The Way of the Apostles


From my forthcoming book “The Way of the Apostles” …

Defining the function and the purpose of the apostolic.  

The word “apostle” is no different from the word “missionary“.

An apostle is a sent missionary.  A missionary is a man or a woman who has been called to a specific mission to be accomplished.

The word “apostle” is not a title of prestige, it is a function of service.  It literally means that such a person has been summoned, co-missionend and sent under to function under the authority of another in order to accomplish a set mission and task.

That is why God firstly gives “apostles” or missionaries, as a ministry function before the others follow.  They are sent to pioneer by way of introducing and establishing new seasons of the holy spirit into virgin hearts

An apostle is a servant sent to firstly serve the King Who has commissioned him, and secondly to serve in the mission that he has been tasked with.

An apostle goes to establish what he is sent to set in place.  There is always a very specific mission to any apostolic call and function.

The word “apostle” itself has no religious origin in itself.  It was a word that was well known for its application and use in the roman empire that ruled during the times of the early church and was later also adopted and used by the Greeks.

The word was used to describe a specific mission that fell upon a captain, his vessel, the crew and the mission they were sent to accomplish.

When Rome wanted to establish a new Roman colony in virgin territory, they commissioned a vessel, a captain and a crew – all of these, as well as the mission and the colony to be established was called “apostolic”.

It was a new mission to bring about something new and to establish something new.

The church adopted the word because of it’s significance and well known use.  They too were “Apostolic” in their mission and call in establishing the new Revelation of Christ in the hearts of men and women everywhere.

They too had commissioned servants that were set out to lead them in service to bring about their commissioned task.  They also had a king who commissioned and send them by his authority to establish His Kingdom on earth in every nation on earth!

Finally, apostles were never sent for their own glory, but for the glory of the one who sent them.

They were sent servants, to accomplish a heavenly commission.

Their task was to connect those who had not been included before with the New Kingdom that had come to be established in their hearts.

Apostles are always sent to deposit what they carry in transit.  It’s never about them having something ‘special’.

It’s always about them giving something ‘special’ from someone special.  They come to serve and to establish.

They come to connect the king with his people and to focus the people on their king.

They are mere servants of a process and remain as such, never to do more or less than what they were sent and tasked to do.

Gerhard Kittel’s dictionary tells us more about the original meaning of the word apostle and how it was applied before it became included in the early church and it’s teaching and writings.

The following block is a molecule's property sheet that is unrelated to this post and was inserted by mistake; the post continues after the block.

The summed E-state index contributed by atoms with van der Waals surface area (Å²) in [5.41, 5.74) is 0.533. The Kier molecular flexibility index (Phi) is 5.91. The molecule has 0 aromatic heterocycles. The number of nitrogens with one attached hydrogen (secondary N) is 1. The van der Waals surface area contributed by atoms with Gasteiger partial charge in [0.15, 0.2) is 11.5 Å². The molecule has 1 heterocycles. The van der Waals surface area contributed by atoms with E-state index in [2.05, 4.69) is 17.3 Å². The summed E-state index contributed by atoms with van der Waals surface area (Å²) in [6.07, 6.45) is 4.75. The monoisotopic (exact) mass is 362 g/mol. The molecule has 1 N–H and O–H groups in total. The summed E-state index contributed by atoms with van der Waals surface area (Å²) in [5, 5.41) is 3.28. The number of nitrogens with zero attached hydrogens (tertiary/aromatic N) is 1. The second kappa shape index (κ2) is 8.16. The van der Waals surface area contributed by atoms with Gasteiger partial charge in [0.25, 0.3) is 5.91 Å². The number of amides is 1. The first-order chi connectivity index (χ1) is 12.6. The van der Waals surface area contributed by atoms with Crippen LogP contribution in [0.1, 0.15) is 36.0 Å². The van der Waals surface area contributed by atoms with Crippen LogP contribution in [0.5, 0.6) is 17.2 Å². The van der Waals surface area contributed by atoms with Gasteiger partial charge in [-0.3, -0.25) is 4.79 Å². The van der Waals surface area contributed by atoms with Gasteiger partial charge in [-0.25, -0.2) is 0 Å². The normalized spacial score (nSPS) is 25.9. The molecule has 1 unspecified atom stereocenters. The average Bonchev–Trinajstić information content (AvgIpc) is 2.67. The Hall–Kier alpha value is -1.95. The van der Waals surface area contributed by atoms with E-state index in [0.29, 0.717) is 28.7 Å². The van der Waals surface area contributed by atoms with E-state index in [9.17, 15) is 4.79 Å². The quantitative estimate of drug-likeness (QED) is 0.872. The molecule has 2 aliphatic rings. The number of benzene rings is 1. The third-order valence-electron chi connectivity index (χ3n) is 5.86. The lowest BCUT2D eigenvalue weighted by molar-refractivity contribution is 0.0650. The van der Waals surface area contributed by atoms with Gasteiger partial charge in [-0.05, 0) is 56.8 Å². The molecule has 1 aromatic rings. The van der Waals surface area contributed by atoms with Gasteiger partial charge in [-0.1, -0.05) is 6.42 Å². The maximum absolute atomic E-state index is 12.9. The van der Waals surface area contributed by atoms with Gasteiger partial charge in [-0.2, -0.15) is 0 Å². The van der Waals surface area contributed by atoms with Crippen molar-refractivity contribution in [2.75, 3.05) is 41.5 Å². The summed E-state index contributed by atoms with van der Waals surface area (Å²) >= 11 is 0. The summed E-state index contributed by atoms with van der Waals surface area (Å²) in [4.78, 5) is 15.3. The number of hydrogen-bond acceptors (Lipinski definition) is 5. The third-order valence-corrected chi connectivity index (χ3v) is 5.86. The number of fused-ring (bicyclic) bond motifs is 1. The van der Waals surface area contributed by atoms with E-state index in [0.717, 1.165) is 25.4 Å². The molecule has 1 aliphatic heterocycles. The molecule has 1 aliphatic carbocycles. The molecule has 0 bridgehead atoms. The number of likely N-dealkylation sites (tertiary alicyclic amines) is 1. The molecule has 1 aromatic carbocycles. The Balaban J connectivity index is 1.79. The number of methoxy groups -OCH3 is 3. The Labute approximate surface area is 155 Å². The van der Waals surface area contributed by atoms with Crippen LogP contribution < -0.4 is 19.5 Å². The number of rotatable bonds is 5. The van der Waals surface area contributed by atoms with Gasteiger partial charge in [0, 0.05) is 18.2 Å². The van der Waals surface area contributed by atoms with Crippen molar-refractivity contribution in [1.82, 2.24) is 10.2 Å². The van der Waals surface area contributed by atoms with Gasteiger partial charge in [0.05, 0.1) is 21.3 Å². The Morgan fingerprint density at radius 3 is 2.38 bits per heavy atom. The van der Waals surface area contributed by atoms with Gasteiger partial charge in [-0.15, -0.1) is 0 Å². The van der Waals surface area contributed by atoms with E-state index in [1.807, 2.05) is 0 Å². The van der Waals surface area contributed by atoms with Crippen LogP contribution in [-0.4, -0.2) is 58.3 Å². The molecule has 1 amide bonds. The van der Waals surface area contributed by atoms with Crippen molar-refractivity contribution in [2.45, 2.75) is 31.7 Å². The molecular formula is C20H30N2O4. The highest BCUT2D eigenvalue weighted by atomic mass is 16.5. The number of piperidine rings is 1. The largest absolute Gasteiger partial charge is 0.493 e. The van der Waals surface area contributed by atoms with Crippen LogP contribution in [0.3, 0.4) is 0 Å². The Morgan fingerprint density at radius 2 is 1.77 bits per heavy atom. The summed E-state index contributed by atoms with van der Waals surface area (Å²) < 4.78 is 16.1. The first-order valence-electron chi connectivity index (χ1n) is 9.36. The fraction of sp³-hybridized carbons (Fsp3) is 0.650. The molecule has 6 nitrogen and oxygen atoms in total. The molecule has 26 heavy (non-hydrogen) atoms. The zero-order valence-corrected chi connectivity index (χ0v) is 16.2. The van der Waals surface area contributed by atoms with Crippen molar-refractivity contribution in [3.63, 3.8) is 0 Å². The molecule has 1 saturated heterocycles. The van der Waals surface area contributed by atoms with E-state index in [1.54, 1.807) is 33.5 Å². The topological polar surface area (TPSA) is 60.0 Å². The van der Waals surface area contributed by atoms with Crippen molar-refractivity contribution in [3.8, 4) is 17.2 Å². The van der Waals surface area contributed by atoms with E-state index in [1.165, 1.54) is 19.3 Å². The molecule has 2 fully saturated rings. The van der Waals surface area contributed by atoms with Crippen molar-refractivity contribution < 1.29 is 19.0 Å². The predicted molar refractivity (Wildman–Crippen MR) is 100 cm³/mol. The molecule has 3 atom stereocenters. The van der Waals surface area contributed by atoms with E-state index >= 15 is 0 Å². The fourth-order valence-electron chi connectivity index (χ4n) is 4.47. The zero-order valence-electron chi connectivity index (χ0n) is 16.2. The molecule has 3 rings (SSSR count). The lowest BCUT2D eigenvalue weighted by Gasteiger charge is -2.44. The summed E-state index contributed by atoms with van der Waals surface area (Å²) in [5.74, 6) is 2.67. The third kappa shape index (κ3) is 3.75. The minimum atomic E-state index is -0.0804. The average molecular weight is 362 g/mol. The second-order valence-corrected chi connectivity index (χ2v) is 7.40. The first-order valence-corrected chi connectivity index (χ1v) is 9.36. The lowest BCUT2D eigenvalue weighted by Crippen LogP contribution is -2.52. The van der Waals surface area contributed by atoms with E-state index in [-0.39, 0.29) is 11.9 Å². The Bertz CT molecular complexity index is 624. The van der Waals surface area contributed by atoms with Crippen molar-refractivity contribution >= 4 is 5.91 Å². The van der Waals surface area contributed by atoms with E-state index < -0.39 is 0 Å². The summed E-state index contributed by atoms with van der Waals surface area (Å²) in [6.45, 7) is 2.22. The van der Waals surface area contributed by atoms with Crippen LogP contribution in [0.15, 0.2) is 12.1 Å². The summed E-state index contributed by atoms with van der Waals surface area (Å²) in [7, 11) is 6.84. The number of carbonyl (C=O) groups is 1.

It tells us the following –

Apostolos – Apostolic
… A fleet of ships sent by Rome to establish a new colony elsewhere, were called “apostles”.  Whenever Caesar wanted to establish new Roman colonies, he would commission a single ship, or a fleet of ships for this task.  These ships, their commanders and crew, would sail under the authority of Caesar himself, commissioned to accomplish their task.  This entire mission – the vessel, commander and crew, as well as the new colony they established, was called “apostolic”.  The word was used in terms of connecting a sender with the ones who were sent.

Greek Etymology –
Originally, the Greek word for apostle, apostolos, was used as an adjective.  [3] initially it denoted the dispatch of a “fleet (or army) on a military expedition.”  [4] later, it came to be applied to “the fleet itself and acquired the meaning of a naval expedition.”  [5] finally, it referred to a “group of men sent out for a particular purpose, e.g., an army . . . [or a] band of colonists.”  [6] in cynic-stoic philosophy, it is a “technical term for commissioning and authorizing by a deity.”
© Gerhard Kittel’s Dictionary.

So in being an “apostle” you openly confess that you are a slave to Jesus Christ, summoned and called out to accomplish His will on earth in becoming a servant to all men wherever He would send you to go, and to deliver and deposit in them and equip them what you have received, so they may become the fruit of your apostolic mission and task in becoming apostolic themselves!”

From the book “The Way of the Apostles” by Johann van der Hoven.   Available from: Kingdom Missions.


~ Johann van der Hoven

Johann van der HovenJohann van der Hoven is in South Africa.  He has been serving the Lord in ministry since 1991 and has hosted numerous apostolic revival meetings in South Africa and in South America.  He also currently pioneers a organic church planting movement across South Africa.  For more information about him and his ministry visit Fellowship of Believers or Revival.

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